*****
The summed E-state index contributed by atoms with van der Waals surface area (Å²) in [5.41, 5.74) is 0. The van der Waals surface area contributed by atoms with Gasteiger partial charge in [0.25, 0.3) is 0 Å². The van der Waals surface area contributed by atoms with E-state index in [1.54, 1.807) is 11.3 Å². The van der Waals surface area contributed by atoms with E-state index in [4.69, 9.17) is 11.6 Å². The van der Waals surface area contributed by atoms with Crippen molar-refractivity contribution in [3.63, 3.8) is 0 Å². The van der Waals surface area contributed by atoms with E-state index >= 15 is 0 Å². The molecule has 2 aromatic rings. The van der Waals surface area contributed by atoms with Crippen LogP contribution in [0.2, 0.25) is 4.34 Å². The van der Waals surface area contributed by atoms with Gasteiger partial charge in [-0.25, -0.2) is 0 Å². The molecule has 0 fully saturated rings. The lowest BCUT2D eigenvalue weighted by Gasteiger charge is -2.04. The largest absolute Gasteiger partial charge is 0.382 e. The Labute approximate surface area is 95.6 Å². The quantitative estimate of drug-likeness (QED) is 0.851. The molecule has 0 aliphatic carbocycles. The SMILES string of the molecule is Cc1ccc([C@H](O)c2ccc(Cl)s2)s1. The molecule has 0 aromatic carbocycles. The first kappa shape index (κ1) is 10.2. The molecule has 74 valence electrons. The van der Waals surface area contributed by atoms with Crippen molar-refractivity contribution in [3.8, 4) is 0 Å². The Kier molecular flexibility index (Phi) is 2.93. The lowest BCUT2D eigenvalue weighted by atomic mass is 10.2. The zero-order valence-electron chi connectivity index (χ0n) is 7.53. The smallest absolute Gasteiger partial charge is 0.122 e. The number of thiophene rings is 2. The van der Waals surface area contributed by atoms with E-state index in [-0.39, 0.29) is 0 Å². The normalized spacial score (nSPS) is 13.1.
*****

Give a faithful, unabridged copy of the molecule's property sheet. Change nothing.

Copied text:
The summed E-state index contributed by atoms with van der Waals surface area (Å²) in [5.41, 5.74) is 0. The van der Waals surface area contributed by atoms with Gasteiger partial charge in [0.25, 0.3) is 0 Å². The van der Waals surface area contributed by atoms with E-state index in [1.54, 1.807) is 11.3 Å². The van der Waals surface area contributed by atoms with E-state index in [4.69, 9.17) is 11.6 Å². The van der Waals surface area contributed by atoms with Crippen molar-refractivity contribution in [3.63, 3.8) is 0 Å². The van der Waals surface area contributed by atoms with E-state index >= 15 is 0 Å². The molecule has 2 aromatic rings. The van der Waals surface area contributed by atoms with Crippen LogP contribution in [0.2, 0.25) is 4.34 Å². The van der Waals surface area contributed by atoms with Gasteiger partial charge in [-0.25, -0.2) is 0 Å². The molecule has 0 fully saturated rings. The lowest BCUT2D eigenvalue weighted by Gasteiger charge is -2.04. The largest absolute Gasteiger partial charge is 0.382 e. The Labute approximate surface area is 95.6 Å². The quantitative estimate of drug-likeness (QED) is 0.851. The molecule has 0 aliphatic carbocycles. The SMILES string of the molecule is Cc1ccc([C@H](O)c2ccc(Cl)s2)s1. The molecule has 0 aromatic carbocycles. The first kappa shape index (κ1) is 10.2. The molecule has 74 valence electrons. The van der Waals surface area contributed by atoms with Crippen molar-refractivity contribution in [3.8, 4) is 0 Å². The Kier molecular flexibility index (Phi) is 2.93. The lowest BCUT2D eigenvalue weighted by atomic mass is 10.2. The zero-order valence-electron chi connectivity index (χ0n) is 7.53. The smallest absolute Gasteiger partial charge is 0.122 e. The number of thiophene rings is 2. The van der Waals surface area contributed by atoms with E-state index in [-0.39, 0.29) is 0 Å². The normalized spacial score (nSPS) is 13.1.